Special to Indian Country Today
FORT HALL, Idaho — Nadia fit into her owner’s hands. Blue wouldn’t budge because of his new harness. Jax could fetch, sit and lay down.
But it was Paco — a 15-year-old Pomeranian rescue dog who got a rough start as a rez dog — who claimed the title of Rez Dog of the Year Friday, July 23, on the Shoshone-Bannock Tribes’ Fort Hall Reservation in Idaho.
The win caught Paco's owner, Mitten LeClaire, off guard.
“We didn’t think we’d win that,” she laughed. “It’s pretty good.”
The annual Rez Dog competition is a time for proud owners to show off their rez dogs and a fun time for people in the community, said Bob Johnson, maintenance supervisor for Fort Hall Recreation who served as emcee for the event.
“It’s been a real good thing for the community to bring their dogs out here and see what they can do,” he said.
Recreation director Mike “Sak” Sakelaris said the contest started at least 15 years ago as a special event for the summer recreation program. Originally, kids would go out in the community and get some rez dogs for the contest.
“It wasn’t as big as it is today,” Sakelaris said. “We didn’t have all the categories at the time.”
In previous years, some contestants would be led with twine, and many weren’t used to a leash. Some barked at each other or were aggressive, but the kids would hang on. A couple of times potbellied pigs were entered, and another year someone brought a goat.
In recent years, adults have been able to join the summer recreation youths in entering the contest.
‘Always rez dogs’
Tadraschell “Sister” Murray said the competition has become an annual event that people look forward to.
“There’s always rez dogs, because kids walk from home to summer recreation — not everyone has a ride,” Murray said. “From what I was told, the guys (recreation staff) decided we should have a Rez Dog contest because of all these rez dogs.”
Her friends outside the area, however, were skeptical.
“They’re like, ‘Wait, you guys have a Rez Dog contest?’” Murray said. “Rez dogs, yeah, no joke.”
One year, some kids found a rez dog on the way to the gym and put a rope on it, and the dog won the contest. Then the owner came looking for it, so they gave the owner the prizes.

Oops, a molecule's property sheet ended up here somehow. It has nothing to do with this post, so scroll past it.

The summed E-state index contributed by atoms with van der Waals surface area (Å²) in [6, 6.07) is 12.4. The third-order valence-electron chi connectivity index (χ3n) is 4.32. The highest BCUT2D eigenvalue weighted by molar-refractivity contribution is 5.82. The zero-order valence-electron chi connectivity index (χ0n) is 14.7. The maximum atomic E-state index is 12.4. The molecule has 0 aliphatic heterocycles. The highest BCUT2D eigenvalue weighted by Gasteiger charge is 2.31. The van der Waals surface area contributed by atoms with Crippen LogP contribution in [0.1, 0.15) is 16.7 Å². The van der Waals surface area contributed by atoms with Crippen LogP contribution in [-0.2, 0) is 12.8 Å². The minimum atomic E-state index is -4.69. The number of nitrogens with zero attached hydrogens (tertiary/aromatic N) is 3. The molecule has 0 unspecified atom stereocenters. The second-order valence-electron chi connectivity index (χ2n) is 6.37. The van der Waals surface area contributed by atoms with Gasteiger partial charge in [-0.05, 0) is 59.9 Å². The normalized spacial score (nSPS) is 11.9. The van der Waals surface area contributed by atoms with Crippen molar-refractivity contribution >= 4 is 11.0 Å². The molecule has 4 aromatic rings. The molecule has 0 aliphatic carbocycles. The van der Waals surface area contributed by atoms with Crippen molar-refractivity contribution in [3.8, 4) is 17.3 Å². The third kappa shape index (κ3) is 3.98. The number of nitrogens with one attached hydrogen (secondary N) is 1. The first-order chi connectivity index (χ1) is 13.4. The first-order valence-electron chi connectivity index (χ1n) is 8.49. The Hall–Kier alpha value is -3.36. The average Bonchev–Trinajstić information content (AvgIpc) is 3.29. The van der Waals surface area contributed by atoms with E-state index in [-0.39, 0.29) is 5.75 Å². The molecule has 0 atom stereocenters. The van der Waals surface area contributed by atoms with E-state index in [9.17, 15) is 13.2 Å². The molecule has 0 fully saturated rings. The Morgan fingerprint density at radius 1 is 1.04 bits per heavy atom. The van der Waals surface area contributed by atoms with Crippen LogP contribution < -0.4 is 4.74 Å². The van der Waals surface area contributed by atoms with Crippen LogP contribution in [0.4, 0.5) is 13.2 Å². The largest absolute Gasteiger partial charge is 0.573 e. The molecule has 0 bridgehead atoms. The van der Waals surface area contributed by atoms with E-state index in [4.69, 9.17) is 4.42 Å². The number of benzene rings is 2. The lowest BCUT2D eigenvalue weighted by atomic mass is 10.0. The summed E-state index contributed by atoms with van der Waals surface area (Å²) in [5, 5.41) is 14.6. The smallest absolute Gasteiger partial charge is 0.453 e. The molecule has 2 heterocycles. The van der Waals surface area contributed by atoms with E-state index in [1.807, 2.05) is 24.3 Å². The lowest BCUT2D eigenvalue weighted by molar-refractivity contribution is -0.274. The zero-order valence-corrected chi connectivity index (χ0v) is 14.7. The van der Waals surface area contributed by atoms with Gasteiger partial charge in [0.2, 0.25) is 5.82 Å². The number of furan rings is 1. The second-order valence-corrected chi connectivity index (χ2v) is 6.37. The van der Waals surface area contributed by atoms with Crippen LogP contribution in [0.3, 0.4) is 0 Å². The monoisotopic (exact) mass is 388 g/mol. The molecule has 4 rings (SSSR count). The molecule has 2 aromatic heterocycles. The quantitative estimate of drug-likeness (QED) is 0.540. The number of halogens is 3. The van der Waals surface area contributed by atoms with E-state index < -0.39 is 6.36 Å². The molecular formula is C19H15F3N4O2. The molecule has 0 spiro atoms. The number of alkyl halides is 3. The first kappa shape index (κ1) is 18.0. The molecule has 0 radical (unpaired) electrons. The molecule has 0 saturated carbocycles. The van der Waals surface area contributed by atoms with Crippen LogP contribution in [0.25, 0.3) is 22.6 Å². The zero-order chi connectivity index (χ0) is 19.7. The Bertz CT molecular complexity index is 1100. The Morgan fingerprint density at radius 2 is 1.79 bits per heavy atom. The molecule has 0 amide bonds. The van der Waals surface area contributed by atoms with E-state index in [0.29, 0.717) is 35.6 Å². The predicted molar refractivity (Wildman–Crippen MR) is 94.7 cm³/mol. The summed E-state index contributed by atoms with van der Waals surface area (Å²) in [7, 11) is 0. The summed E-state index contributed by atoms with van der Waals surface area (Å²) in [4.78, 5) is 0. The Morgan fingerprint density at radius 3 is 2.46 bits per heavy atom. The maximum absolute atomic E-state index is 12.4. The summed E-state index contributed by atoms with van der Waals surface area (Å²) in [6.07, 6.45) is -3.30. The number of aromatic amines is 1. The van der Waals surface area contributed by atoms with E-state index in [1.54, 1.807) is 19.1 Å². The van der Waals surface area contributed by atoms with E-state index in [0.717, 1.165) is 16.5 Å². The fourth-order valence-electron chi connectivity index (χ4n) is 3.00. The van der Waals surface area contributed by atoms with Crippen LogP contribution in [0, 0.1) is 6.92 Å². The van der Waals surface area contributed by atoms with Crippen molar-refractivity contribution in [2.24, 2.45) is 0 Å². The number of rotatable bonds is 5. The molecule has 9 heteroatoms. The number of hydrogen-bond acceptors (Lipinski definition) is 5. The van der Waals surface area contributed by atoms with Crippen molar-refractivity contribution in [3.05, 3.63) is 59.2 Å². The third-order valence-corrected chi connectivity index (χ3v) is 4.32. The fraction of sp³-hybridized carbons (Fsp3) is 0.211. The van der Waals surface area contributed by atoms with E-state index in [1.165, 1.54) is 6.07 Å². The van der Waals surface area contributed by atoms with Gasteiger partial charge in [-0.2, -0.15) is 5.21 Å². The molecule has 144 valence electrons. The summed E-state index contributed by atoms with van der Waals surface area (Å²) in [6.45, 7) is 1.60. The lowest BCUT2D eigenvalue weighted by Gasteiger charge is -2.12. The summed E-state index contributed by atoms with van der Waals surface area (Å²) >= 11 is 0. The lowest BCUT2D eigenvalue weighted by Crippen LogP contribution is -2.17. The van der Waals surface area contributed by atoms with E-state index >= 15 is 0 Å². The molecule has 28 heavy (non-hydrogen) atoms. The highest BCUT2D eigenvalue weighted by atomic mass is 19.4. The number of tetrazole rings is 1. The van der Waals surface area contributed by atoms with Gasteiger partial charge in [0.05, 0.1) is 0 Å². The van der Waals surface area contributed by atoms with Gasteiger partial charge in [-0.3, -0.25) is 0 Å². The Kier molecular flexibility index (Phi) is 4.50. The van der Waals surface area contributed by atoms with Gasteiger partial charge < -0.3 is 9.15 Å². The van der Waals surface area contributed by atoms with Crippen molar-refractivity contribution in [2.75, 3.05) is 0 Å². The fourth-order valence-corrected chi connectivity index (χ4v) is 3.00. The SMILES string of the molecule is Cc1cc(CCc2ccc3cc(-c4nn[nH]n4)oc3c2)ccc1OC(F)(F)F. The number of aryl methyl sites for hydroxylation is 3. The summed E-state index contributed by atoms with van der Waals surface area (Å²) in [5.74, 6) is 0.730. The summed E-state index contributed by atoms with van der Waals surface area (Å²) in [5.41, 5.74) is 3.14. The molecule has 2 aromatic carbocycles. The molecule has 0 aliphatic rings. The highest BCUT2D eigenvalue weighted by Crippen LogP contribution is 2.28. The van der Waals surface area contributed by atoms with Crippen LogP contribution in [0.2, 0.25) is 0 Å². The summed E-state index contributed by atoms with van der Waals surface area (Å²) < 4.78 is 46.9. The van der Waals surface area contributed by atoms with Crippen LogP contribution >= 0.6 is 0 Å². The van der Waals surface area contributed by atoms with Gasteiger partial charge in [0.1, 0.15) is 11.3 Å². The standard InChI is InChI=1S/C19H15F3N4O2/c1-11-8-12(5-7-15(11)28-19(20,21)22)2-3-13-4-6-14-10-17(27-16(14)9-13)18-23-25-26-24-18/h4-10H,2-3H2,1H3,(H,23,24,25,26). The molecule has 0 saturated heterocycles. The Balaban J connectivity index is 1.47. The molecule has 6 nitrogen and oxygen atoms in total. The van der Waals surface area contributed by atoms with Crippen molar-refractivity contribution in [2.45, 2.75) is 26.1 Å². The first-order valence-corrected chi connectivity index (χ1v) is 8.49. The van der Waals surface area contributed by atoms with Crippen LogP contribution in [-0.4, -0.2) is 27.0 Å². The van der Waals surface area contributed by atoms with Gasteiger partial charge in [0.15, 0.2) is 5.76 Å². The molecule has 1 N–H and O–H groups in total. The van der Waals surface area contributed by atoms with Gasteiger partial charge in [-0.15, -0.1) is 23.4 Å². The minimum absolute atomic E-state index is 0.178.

“The owner said, ‘My dog made it to the Rez Dog contest without me, because the kids around here just run the area,” Murray said.
Smart, tiny or ugly?
Contestants showed up in force this year after the Rez Dog competition took a break in 2020 because of COVID-19. Summer recreation staff served as judges, dressed in Hawaiian attire — the theme for the day.
Murray said she was excited to see so many dogs entered in the various categories.
“It’s one of my favorite things, really,” she said.
For Smartest Rez Dog, which measures which dog can do the most tricks, Alexis Mendez’s dog, Jax, won first place as he could fetch, sit and lay down.
The winner in the Cutest Rez Dog category was Gator Boyd’s Australian Shepherd named “Blue.” Boyd got a new harness for the dog prior to the contest, but the dog wasn’t used to it; Blue would just lay down, forcing Boyd to carry him.
Blue was too “Rez” to cooperate, Boyd’s mom, Lizzie, said.
His light blue eyes may have been the ticket to his win.
The winner in the Smallest Rez Dog category was a tiny Chihuahua pup named Nadia, who fit in the palm of owner Wynter Begay’s hand. Begay also held the pup’s mom and dad, along with a sibling, in her arms throughout much of the contest.
By comparison, Leelayla Tyler’s dog, Dozer, was named the Biggest Rez Dog.
And John Rainey’s Belle, a mix with a curly tail, won the Ugliest Rez Dog category, edging past the competition.
Murray said the category is not intended to be mean, but there’s just some ugly dogs out there and she has one.
“I love her,” she said.
After each category, the judges would huddle to determine the three places in each. Prizes included collars, feed bowls, toys and dog food. The grand prize to the Top Rez Dog, or Rez Dog of the Year, is determined through audience applause.
Paco took the win.
LeClaire said Paco was rescued as a pup after being thrown from a truck along Hiline Road.
“He’s been ours ever since,” she said.
Lori Edmo, Shoshone-Bannock, is editor of the ShoBan News and a past president of the Native American Journalists Association. She can be reached at email@example.com.
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